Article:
It was announced on the GNOME developer list that GNOME 3 won’t have minimize or maximize buttons:
That’s a huge change. My initial reaction was “Whaaa?”, but then I started thinking about how I use my window manager (currently FluxBox). I almost never use the minimize and maximize buttons, and certainly wouldn’t miss them if they were gone.
The mailing list message talks about helping users learn a new work flow. This reminded me of when I started using Haiku. Haiku has a powerful file manager called Tracker. Tracker is a spatial file manager, which means every folder opens in its own window. The first thing I wanted to do was change it to a navigational file manager. So, I went to the Haiku documentation.
I found the information I was looking for, which included this comment:
Before you switch Tracker to Single Window Navigation mode, because that may feel more familiar to you, we recommend giving the menu based browsing a try first, as that may actually work much faster for you after getting used to.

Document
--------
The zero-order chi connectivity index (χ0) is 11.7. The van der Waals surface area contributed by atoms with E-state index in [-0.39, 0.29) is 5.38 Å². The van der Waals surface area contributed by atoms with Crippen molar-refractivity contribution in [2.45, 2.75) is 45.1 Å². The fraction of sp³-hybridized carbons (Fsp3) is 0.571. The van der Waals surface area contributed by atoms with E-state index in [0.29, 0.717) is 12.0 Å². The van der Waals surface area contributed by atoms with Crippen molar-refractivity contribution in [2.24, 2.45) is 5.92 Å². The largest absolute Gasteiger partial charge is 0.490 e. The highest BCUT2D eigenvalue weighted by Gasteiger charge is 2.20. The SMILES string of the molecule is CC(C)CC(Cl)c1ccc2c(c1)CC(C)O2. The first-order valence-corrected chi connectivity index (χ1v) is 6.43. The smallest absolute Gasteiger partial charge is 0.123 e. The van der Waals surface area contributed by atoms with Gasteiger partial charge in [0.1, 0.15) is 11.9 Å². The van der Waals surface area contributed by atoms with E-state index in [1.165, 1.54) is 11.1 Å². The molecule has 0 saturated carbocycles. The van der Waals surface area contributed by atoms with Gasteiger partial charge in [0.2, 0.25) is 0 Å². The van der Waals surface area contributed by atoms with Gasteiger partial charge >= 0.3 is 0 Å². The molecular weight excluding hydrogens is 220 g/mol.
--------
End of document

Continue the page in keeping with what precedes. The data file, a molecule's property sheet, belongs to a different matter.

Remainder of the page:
So, I decided to continue trying Tracker as a spatial file manager, and now I really like it.
Now, in regards to GNOME 3, it’s hard for me to express how I feel about it. Let’s see if I can summarize it:
- There are too many things that move around the screen. Things go from the window view, which shows almost nothing but the window you’re actively using, to the activities view, which shows everything at once. And I mean everything, every workspace, every window, every running application, every recently used document, directories, and search. And those things were all designed to move and live and grow as you use your computer, which means things are shifting around a lot.
- It forces a new workflow on users that doesn’t appear to be better than another workflow. This may not be a bad thing. Haiku kind of enforces a new workflow, but I quickly learned to like it. With GNOME 3, I have no idea how the new workflow is supposed to benefit me. Which leads to:
- How will they train people? When GNOME 3 is released, the new design may be great for many many people, but they need to learn how to use it before they can benefit from it.
- It requires accelerated graphics.
GNOME 3 hasn’t been released yet, and my opinion will probably change. I hope the GNOME developers know what they’re doing, because I sure don’t know what they’re doing.